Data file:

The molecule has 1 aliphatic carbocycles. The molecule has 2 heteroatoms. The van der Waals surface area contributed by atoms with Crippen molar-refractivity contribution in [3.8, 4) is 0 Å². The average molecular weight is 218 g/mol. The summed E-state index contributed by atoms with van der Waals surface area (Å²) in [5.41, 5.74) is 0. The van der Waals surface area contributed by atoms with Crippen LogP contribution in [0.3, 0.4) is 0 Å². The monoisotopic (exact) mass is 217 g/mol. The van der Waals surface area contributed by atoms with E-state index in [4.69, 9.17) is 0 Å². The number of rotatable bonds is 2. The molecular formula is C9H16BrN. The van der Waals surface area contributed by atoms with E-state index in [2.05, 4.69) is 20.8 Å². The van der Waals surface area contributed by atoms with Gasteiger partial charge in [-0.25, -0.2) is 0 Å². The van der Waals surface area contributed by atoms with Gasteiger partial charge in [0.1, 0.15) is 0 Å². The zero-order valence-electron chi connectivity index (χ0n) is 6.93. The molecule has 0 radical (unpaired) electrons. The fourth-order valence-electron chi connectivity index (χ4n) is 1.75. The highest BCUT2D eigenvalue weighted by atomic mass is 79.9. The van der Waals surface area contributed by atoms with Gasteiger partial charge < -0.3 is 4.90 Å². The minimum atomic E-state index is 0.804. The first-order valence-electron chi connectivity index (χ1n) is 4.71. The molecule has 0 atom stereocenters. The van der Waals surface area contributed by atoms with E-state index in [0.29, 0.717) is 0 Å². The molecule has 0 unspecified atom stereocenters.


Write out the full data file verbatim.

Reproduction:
The molecule has 1 aliphatic carbocycles. The molecule has 2 heteroatoms. The van der Waals surface area contributed by atoms with Crippen molar-refractivity contribution in [3.8, 4) is 0 Å². The average molecular weight is 218 g/mol. The summed E-state index contributed by atoms with van der Waals surface area (Å²) in [5.41, 5.74) is 0. The van der Waals surface area contributed by atoms with Crippen LogP contribution in [0.3, 0.4) is 0 Å². The monoisotopic (exact) mass is 217 g/mol. The van der Waals surface area contributed by atoms with E-state index in [4.69, 9.17) is 0 Å². The number of rotatable bonds is 2. The molecular formula is C9H16BrN. The van der Waals surface area contributed by atoms with E-state index in [2.05, 4.69) is 20.8 Å². The van der Waals surface area contributed by atoms with Gasteiger partial charge in [-0.25, -0.2) is 0 Å². The van der Waals surface area contributed by atoms with Gasteiger partial charge in [0.1, 0.15) is 0 Å². The zero-order valence-electron chi connectivity index (χ0n) is 6.93. The molecule has 0 radical (unpaired) electrons. The fourth-order valence-electron chi connectivity index (χ4n) is 1.75. The highest BCUT2D eigenvalue weighted by atomic mass is 79.9. The van der Waals surface area contributed by atoms with Gasteiger partial charge < -0.3 is 4.90 Å². The minimum atomic E-state index is 0.804. The first-order valence-electron chi connectivity index (χ1n) is 4.71. The molecule has 0 atom stereocenters. The van der Waals surface area contributed by atoms with E-state index in [0.29, 0.717) is 0 Å². The molecule has 0 unspecified atom stereocenters.